I remember once when the Mets told me they were moving away from the home they had lived in since I was born. It was hard seeing them leave. I was thinking I’d never see them again. But they comforted me when they told me that they were just moving beyond the bullpen fence and that we could still be together. It was that kind of thoughtfulness that made them so special to my heart.
What is it that we remember when we think of the 2009 Mets? I think everyone who knew them would agree with me on this. It was their wicked sense of humor. When Oliver Perez was signed for three years and $36 million, we laughed because we knew that signing was a joke. When players such as Jose Reyes, Carlos Delgado and Carlos Beltran went down with injuries, we chuckled every time Omar said they’d be back by the All-Star Break…then August…then September…then only Carlos Beltran would be coming back. When Luis Castillo dropped the pop-up, we laughed because we wanted to blend in with the Yankee fans at Yankee Stadium so that we wouldn’t have to be the butts of their jokes. That is what I will miss the most about the 2009 Mets. They could make me laugh when all I wanted to do was cry (and bang my head repeatedly on a brick on the Fanwalk outside the Jackie Robinson Rotunda). That was their trademark. They did their best to turn our tears into laughter – incredibly demented laughter that once caused the Hospital For Special Surgery to consider opening a mental patient ward. (They did not open one. Apparently, they couldn’t afford the real estate needed for the expansion of the hospital. Too many Mets players had taken up residence there.)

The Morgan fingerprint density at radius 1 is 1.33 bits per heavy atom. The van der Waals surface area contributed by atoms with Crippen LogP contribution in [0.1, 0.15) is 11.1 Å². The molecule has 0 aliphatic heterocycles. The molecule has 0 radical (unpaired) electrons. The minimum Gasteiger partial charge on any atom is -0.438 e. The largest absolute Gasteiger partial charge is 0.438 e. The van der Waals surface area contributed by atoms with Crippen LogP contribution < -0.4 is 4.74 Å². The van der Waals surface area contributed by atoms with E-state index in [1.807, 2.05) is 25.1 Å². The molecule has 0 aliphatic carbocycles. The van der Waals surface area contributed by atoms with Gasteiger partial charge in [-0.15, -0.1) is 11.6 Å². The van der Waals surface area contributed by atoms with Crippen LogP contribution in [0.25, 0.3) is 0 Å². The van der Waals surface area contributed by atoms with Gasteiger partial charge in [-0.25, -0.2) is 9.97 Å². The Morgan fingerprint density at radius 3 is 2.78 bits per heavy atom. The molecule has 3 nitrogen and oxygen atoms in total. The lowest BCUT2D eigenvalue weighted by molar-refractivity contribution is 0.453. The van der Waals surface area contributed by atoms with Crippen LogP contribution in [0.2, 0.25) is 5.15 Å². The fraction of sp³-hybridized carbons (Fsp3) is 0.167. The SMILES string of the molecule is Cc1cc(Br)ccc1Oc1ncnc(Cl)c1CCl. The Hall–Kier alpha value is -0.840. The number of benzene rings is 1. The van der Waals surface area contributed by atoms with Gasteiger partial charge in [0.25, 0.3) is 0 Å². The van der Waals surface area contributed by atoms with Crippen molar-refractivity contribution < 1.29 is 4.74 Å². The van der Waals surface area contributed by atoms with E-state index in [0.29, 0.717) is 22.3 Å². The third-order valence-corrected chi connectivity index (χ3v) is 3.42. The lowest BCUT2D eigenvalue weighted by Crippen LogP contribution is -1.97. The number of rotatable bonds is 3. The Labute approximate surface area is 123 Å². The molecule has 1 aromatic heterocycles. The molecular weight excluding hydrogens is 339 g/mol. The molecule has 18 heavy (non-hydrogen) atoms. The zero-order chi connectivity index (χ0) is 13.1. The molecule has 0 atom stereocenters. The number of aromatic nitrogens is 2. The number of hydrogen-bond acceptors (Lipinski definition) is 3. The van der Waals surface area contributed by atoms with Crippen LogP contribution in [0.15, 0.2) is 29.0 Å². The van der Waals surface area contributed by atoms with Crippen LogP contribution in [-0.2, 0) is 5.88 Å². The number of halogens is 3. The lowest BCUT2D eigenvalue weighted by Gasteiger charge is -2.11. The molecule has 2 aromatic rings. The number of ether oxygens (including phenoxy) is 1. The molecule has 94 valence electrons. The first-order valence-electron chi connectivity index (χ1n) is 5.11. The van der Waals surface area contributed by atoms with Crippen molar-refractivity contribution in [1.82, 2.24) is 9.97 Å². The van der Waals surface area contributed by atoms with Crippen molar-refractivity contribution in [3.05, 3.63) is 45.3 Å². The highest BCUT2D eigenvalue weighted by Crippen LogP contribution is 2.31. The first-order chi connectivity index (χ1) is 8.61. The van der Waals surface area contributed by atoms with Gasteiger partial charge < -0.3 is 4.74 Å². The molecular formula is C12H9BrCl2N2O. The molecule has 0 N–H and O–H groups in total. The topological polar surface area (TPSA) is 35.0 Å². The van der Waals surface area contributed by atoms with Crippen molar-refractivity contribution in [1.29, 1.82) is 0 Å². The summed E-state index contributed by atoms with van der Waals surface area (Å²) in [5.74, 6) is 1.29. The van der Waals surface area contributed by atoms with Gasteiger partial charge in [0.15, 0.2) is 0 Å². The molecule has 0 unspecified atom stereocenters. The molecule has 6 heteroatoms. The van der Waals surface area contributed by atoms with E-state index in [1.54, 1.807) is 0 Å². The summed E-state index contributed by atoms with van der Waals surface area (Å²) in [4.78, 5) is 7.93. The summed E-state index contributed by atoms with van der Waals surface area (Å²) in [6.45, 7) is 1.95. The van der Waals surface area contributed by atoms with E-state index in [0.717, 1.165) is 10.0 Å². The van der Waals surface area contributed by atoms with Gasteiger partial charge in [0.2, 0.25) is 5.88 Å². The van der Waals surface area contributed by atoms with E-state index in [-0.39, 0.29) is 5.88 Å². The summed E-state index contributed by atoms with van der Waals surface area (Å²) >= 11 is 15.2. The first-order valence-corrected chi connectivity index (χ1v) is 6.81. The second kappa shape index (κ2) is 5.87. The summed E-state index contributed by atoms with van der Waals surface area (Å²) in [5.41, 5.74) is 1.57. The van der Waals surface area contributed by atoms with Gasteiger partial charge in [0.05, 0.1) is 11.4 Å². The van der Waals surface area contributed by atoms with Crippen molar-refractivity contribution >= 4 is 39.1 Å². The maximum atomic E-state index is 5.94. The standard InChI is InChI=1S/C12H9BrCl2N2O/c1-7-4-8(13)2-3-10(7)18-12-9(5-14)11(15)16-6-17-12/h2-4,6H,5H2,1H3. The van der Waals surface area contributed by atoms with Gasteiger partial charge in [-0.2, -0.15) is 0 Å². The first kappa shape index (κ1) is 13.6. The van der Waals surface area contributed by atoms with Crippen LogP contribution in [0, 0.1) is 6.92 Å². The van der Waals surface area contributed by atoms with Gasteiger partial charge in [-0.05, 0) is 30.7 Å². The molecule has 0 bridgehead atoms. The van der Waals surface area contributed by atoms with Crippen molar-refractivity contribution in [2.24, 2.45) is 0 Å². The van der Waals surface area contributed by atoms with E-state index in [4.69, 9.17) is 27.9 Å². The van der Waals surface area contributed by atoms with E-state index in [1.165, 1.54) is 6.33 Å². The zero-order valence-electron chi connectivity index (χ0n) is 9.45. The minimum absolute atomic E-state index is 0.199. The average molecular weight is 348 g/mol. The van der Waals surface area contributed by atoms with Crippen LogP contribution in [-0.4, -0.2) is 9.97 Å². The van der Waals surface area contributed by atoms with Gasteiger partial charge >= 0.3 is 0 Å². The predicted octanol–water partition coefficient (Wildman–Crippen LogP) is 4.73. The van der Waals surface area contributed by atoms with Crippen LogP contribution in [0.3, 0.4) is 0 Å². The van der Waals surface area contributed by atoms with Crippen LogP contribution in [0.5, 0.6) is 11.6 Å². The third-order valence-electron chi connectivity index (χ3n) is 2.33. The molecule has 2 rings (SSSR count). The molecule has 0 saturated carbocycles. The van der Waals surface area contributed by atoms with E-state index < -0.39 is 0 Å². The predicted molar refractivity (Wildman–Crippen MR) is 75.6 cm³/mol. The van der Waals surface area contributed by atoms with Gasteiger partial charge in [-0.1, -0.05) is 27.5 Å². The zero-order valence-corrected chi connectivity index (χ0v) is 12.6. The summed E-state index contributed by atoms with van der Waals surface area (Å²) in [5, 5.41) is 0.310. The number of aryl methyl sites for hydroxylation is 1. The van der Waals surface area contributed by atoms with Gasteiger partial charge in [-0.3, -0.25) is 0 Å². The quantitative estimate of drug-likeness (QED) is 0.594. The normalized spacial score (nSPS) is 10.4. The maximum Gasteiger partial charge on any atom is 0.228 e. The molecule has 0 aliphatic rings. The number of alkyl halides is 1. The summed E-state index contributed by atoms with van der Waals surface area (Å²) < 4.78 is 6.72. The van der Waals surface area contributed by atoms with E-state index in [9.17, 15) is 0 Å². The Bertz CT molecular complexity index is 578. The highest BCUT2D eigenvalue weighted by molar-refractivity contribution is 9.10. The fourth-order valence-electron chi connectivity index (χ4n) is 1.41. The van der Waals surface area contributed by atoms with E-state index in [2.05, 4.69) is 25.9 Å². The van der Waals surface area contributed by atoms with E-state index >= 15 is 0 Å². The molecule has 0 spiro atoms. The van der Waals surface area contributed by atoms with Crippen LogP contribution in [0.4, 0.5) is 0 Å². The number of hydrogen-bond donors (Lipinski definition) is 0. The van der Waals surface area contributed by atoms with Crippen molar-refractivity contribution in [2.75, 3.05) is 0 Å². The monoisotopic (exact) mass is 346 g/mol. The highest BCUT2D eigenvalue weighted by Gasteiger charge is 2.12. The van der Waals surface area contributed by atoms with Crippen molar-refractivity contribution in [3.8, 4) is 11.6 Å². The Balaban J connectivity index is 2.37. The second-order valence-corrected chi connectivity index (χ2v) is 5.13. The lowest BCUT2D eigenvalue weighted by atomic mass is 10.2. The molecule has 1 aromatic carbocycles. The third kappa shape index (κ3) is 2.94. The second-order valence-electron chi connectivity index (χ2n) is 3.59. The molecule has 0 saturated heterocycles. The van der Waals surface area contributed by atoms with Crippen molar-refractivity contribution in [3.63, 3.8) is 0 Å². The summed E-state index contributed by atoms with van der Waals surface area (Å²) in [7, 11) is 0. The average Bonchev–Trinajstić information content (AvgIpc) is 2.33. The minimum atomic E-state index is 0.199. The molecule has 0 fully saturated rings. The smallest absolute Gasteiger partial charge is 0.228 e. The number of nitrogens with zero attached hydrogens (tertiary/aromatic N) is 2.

Their death was not sudden. They had been dying a slow death since right before the All-Star Break. The Wilpons refused to pull the plug on the team even when there was no hope of a recovery. Perhaps they should have put them (and us) out of their misery sooner, but had they done that, we would have missed that one final spark of life during the season-ending sweep of the Astros.
The 2009 Mets did many things on this Earth (like educating us on the thousand and one ways to lose ballgames) and I’m sure they will do much more in Heaven. Some angels might be taken out in the process, but they will be able to laugh it off in Heaven the way we were able to do so on Earth.
I will forever be grateful to have known the 2009 Mets. I will forever be grateful that they welcomed me with open arms into their new home. I will forever be grateful for spending six months of my life waiting for my food at Shake Shack. All the memories I have shared with them will forever be cherished and remembered until I forget them. The Mets will forever live in my heart…in our hearts. The heartburn is just a coincidence.
In conclusion, this is not the time for us to grieve the death of the 2009 Mets, but it’s time to celebrate their lives, all nine of them. They kept playing until the schedule told them they couldn’t play anymore. They kept trying to come back to play ball despite their injuries so that we wouldn’t spend the first six innings of the game tailgating, not knowing (or caring) that there was a game going on inside. They showed us how not to run the bases by making those mistakes for us so we could learn from them. That shows how much they thought about us and how much we should think about them.
So at this moment when we are about to lay this season to rest, let’s all think back and remember how the 2009 Mets made an impact on our lives. This is not the moment for us to shed our tears but we should all be thankful that we were given the chance to have known a team called the 2009 Mets. They will be missed but I know in time (like in six months or so), I will meet the Mets again. We will all meet the Mets again and I’m sure they’ll make us laugh again, hopefully for the right reasons this time.